· Can one's belief that they are not afraid of death be trusted?
· Do you think both Epicurus and Nagel could be right or are their views mutually exclusive?
· If the existentialists are right, then isn't the modern trend of death-denial a rational response after all?  Why not a comforting delusion rather than a depressing truth?

Wednesday, 27 July 2016

Misunderstanding Trump
I have read two major books by George Lakoff and several of his articles.  He is a sharp analyst of political discourse when he sticks to linguistics.  When he goes big in metaphysics (Philosophy in the Flesh, 1999) and in the recent Alternet piece, "Understanding Trump," not so great.  His "family metaphor" for America's political culture is mostly useless.
If Trump's supporters were all 8 or 9 years old, Lakoff would be spot on.  Almost no one past that age thinks of their culture in terms of "strict father" or "nurturant parent."  But Lakoff thinks all Americans do.
  "We tend to understand the nation metaphorically in family terms …."
"We" apparently means "all of us," that is, all adult Americans of voting age.  All of us (Canadians, too, probably), consciously or unconsciously think of the nation as a kind of large family.  That's nonsense.  As they develop from infancy to adulthood, individuals become members of other social collectives - peer groups, sports teams, military units, college fraternities/sororities, corporations, charitable organizations, etc. - which no one thinks of as extended family groupings.  This fact calls for different sorts of cultural categories.  Tribe, kingdom, empire, and nation are available.  Just as 'organism' is not a good metaphor for society in general, 'family' is a bad metaphor for culture in general.
"The conservative and progressive worldviews dividing our country can most readily be understood in terms of moral worldviews that are encapsulated in two very different common forms of family life: The nurturant parent family (progressive) and the strict father family (conservative)."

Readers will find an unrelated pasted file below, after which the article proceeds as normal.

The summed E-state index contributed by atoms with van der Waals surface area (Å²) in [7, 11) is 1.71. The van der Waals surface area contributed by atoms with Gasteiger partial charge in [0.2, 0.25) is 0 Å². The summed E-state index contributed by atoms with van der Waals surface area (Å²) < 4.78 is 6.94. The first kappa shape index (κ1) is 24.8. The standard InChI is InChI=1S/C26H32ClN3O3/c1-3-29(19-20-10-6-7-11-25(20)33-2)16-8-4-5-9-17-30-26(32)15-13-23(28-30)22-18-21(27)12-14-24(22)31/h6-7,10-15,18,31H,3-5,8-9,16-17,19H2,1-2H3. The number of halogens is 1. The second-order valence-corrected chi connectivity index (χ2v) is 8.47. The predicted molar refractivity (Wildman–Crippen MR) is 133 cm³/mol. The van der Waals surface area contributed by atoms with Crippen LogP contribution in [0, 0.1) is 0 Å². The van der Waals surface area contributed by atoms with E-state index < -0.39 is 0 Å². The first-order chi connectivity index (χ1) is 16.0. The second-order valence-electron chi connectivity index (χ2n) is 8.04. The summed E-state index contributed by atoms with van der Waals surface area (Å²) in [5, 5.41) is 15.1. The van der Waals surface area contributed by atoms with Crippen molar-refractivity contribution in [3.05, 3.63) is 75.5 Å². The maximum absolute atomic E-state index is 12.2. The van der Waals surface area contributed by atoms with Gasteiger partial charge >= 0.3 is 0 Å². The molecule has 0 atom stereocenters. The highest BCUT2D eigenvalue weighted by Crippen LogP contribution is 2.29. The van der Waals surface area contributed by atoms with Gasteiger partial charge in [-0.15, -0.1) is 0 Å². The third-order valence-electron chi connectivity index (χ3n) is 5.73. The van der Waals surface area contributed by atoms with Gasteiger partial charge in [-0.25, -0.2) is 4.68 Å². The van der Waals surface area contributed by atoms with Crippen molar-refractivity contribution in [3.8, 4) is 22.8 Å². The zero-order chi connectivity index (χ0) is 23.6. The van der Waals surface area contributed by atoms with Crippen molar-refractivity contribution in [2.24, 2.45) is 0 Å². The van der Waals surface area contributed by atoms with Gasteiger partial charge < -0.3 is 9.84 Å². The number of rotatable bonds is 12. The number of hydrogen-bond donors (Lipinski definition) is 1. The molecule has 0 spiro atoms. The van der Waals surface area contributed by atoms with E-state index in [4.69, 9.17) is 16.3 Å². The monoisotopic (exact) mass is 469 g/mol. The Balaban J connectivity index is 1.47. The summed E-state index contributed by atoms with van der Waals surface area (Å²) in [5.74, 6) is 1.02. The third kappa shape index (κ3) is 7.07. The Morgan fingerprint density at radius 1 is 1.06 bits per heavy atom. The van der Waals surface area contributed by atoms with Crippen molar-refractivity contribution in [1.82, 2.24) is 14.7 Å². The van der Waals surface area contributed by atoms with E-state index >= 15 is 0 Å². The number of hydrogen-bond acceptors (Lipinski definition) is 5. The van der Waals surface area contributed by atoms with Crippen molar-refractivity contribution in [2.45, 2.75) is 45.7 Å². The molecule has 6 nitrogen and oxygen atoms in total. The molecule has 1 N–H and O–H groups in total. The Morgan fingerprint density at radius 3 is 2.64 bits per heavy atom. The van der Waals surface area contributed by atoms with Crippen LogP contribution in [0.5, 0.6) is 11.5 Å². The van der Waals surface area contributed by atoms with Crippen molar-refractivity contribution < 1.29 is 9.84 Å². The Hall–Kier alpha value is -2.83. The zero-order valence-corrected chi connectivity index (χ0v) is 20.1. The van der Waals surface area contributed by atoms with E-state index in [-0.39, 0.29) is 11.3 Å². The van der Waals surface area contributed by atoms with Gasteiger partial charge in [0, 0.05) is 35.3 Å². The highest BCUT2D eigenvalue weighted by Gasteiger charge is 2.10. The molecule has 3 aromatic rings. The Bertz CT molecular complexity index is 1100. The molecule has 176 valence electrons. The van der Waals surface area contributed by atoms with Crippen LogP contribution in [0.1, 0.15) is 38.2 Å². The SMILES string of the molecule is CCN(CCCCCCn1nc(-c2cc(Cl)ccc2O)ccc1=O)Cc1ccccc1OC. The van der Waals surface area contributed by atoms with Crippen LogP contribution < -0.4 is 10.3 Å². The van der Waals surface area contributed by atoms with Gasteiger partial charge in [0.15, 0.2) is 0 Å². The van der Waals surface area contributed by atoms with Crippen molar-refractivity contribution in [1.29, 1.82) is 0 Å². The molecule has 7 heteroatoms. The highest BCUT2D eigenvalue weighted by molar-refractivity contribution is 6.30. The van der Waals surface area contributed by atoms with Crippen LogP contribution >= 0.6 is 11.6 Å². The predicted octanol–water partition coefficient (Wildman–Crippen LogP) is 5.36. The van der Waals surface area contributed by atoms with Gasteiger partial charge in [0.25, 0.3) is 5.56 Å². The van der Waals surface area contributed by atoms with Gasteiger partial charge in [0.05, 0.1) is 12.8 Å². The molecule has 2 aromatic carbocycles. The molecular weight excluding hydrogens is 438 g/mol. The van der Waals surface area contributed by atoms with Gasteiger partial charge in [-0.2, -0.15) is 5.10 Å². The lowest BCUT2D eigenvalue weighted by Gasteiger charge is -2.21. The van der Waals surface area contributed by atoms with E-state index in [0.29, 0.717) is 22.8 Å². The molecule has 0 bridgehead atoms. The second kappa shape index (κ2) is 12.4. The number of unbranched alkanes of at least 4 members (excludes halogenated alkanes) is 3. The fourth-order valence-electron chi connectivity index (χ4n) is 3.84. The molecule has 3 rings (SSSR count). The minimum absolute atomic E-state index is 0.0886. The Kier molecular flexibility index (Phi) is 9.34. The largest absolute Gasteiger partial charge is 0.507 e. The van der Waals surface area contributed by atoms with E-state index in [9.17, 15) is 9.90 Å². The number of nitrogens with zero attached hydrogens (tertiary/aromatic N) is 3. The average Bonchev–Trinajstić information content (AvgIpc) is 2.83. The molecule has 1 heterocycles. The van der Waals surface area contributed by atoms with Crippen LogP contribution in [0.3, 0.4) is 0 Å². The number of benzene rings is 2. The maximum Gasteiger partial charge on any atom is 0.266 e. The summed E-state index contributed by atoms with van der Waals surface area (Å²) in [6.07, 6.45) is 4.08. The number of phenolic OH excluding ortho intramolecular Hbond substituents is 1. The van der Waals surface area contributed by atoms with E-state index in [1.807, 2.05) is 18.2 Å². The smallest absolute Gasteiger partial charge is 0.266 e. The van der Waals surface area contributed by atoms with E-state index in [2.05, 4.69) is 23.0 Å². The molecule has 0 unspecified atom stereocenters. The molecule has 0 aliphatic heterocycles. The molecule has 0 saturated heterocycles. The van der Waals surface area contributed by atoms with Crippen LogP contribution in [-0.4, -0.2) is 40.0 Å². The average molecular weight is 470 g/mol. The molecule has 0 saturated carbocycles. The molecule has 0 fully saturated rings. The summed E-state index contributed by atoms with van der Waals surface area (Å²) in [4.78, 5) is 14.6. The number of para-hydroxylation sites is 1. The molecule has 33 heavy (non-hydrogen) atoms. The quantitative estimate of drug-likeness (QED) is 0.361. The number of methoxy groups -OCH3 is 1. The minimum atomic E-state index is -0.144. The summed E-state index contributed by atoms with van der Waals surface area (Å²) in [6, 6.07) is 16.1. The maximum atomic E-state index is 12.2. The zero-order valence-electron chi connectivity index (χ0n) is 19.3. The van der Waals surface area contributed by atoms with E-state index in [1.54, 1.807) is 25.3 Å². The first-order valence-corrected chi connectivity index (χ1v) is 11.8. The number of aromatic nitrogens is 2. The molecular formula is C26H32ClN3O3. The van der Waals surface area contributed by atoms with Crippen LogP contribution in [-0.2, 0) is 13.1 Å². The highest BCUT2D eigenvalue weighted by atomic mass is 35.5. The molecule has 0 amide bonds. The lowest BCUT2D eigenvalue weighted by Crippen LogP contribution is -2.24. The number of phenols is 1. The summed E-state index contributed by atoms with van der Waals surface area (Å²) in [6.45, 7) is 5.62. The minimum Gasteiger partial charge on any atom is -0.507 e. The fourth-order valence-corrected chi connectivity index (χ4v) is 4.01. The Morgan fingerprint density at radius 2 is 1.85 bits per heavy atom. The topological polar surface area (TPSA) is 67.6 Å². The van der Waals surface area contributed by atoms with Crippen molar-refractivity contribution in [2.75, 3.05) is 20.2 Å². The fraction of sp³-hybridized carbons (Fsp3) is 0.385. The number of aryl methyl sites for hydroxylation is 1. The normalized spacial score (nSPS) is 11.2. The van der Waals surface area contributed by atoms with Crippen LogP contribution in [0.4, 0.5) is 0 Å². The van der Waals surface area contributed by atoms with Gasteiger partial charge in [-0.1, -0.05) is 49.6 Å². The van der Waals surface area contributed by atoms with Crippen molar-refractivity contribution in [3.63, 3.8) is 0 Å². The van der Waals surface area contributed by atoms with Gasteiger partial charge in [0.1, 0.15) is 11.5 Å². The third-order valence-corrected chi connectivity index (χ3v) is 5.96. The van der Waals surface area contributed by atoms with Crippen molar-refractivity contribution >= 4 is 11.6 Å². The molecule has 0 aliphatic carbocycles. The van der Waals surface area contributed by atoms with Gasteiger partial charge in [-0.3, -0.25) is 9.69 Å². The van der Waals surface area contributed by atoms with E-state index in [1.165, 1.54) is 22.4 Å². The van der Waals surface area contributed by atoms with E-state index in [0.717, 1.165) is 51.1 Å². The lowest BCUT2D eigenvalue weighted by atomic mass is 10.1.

"Most readily understood," sure, because pitched at the mentality of a 10-year old.  Far too simplistic for a political theory.  Do family systems fall neatly into two simple categories, nurturant parent and strict father?  What about strict mother? Indifferent parent? Abusive parent?  Permissive parent?  Same sex parent?  Atheist parent?  Multiple agnostic parents? All right, give Lakoff a pass on that.  More to the point is his classification of voters: conservatives and progressives.  Are they all coming from the Family System perspective?
There are many different kinds conservatives and progressives.  Take conservatives:  this website lists 7.  Throw in Libertarianism for an 8th.  It's ridiculous to think that all those varieties can be lumped together into a single moral worldview governed by the family metaphor.  There is one group that does seem to fit the description.  Lakoff again:
 "Evangelical Christianity is centered around family life. Hence, there are organizations like Focus on the Family and constant reference to “family values,” which are taken to be evangelical strict father values. In strict father morality, it is the father who controls sexuality and reproduction. Where the church has political control, there are laws that require parental and spousal notification in the case of proposed abortions."
Ok, give him the white Evangelicals, even though Trump himself is not particularly religious.  However, Lakoff seems to realize that his metaphoric vessel cannot contain all the wine in the cellar of contemporary conservatism:

"There is a certain amount of wiggle room in the strict father worldview and there are important variations. A major split is among 1) white evangelical Christians; 2) laissez-fair free-market conservatives; and 3) pragmatic conservatives who are not bound by evangelical beliefs."
Indeed.  So much wiggle room, in fact, that only the first of his three "variations" is a plausible exemplar of the Family System Theory, as we have seen.  The other two whom he labels "pragmatic conservatives" and "laissez-faire free marketeers" don't fit the mold at all.  Those are not insignificant groups of conservatives.  They number in the millions, and none of them are operating from the pre-rational metaphors of God the Father, family system, or family values.  They are rationalists through and through.  Think Michael Bloomberg and the Koch Brothers.  Carly Fiorina and Condoleeza Rice.  Their donation dollars support candidates whose values are power and money and whose loyalties lie with the 1%, not with 'the people' or, rather, 'the children' in the Family System metaphor.